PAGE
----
From Fedora Project Wiki

(Lower Process Capabilities)
Line 3: Line 3:
 
This section highlights various security items from Fedora.
 
This section highlights various security items from Fedora.
  
=== Fingerprint Readers ===
+
=== Lower Process Capabilities ===
  
Fingerprint readers are now better integrated with Fedora 11. GNOME users can easily setup fingerprint authentication using {{command|gnome-about-me}}, and will allow the ability to login from both {{package|gdm}} and {{package|gnome-screensaver}}.
+
Daemons running as root have been reviewed and patched to run with lower process capabilities. This reduces the desirability of using these daemons for privilege escalation. Additionally, the shadow file permissions have been changed to 000 and several directories in $PATH have been set to 555 in order to prevent daemons without DAC_OVERRIDE from being able to access the shadow file or write to the $PATH directories.  
  
=== System Security Services Daemon ===
+
When someone attacks a system, they normally can't do much unless they can escalate privileges. What this feature will do is reduce the number of attack targets that can be used to escalate privileges. If root processes do not have all capabilities, they will be harder to use to subvert the system.
  
The SSSD is intended to provide several key feature enhancements to Fedora. The first being the addition of offline caching for network credentials. Authentication through the SSSD will potentially allow LDAP, NIS, and FreeIPA services to provide an offline mode, to ease the use of centrally managing laptop users.  
+
But if some does successfully attack a root process, can steps be taken to render it hard to take advantage of? The answer is yes. Processes with the root uid can still damage a system. This is because they can write to nearly any file and of course read the /etc/shadow file. But if we harden the system so that root requires the DAC_OVERRIDE capability, then only a limited number of processes can damage the system. This won't affect any admin abilities because they always get full privileges which includes DAC_OVERRIDE.
  
The LDAP features will also add support for connection pooling. All communication to the LDAP server will happen over a single persistent connection, reducing the overhead of opening a new socket for each request. The SSSD will also add support for multiple LDAP/NIS domains. It will be possible to connect to two or more LDAP/NIS servers acting as separate user namespaces.
+
A hardened system would have permissions like: 555 /bin, 555 /lib, 000 /etc/shadow and so on. The current scope is to cover the directories in $PATH variable, library dirs, /boot, and /root. This scheme does not affect selinux in any way and complements it since capabilities are DAC controls and they have first vote on allowing an access.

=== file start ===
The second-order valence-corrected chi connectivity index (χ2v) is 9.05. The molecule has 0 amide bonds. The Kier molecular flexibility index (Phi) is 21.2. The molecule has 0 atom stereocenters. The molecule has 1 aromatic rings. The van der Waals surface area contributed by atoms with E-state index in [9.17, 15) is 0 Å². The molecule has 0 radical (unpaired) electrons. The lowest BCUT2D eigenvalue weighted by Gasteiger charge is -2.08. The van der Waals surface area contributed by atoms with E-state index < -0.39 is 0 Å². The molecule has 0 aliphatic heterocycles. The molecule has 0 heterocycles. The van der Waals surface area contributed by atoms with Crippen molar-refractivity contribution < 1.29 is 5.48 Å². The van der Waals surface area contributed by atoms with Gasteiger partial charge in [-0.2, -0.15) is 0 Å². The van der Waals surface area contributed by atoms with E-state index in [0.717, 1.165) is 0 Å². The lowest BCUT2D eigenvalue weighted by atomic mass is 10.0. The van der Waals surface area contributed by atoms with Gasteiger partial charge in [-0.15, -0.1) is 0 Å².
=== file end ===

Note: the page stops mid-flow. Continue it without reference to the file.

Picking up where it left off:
=== SHA-2 support ===
 
 
 
Fedora now uses the SHA-256 digest algorithm for data verification and authentication in more places than before, migrating from the weaker SHA-1 and MD5 algorithms. Where possible, the migration was transparent; in other places the default configuration was changed or manual configuration is necessary to use the stronger algorithms.  See [[Hash_algorithm_migration_status#Configuration]] for application-specific instructions.
 

Revision as of 16:27, 5 September 2009

Security

This section highlights various security items from Fedora.

Lower Process Capabilities

Daemons running as root have been reviewed and patched to run with lower process capabilities. This reduces the desirability of using these daemons for privilege escalation. Additionally, the shadow file permissions have been changed to 000 and several directories in $PATH have been set to 555 in order to prevent daemons without DAC_OVERRIDE from being able to access the shadow file or write to the $PATH directories.

When someone attacks a system, they normally can't do much unless they can escalate privileges. What this feature will do is reduce the number of attack targets that can be used to escalate privileges. If root processes do not have all capabilities, they will be harder to use to subvert the system.

But if some does successfully attack a root process, can steps be taken to render it hard to take advantage of? The answer is yes. Processes with the root uid can still damage a system. This is because they can write to nearly any file and of course read the /etc/shadow file. But if we harden the system so that root requires the DAC_OVERRIDE capability, then only a limited number of processes can damage the system. This won't affect any admin abilities because they always get full privileges which includes DAC_OVERRIDE.

A hardened system would have permissions like: 555 /bin, 555 /lib, 000 /etc/shadow and so on. The current scope is to cover the directories in $PATH variable, library dirs, /boot, and /root. This scheme does not affect selinux in any way and complements it since capabilities are DAC controls and they have first vote on allowing an access.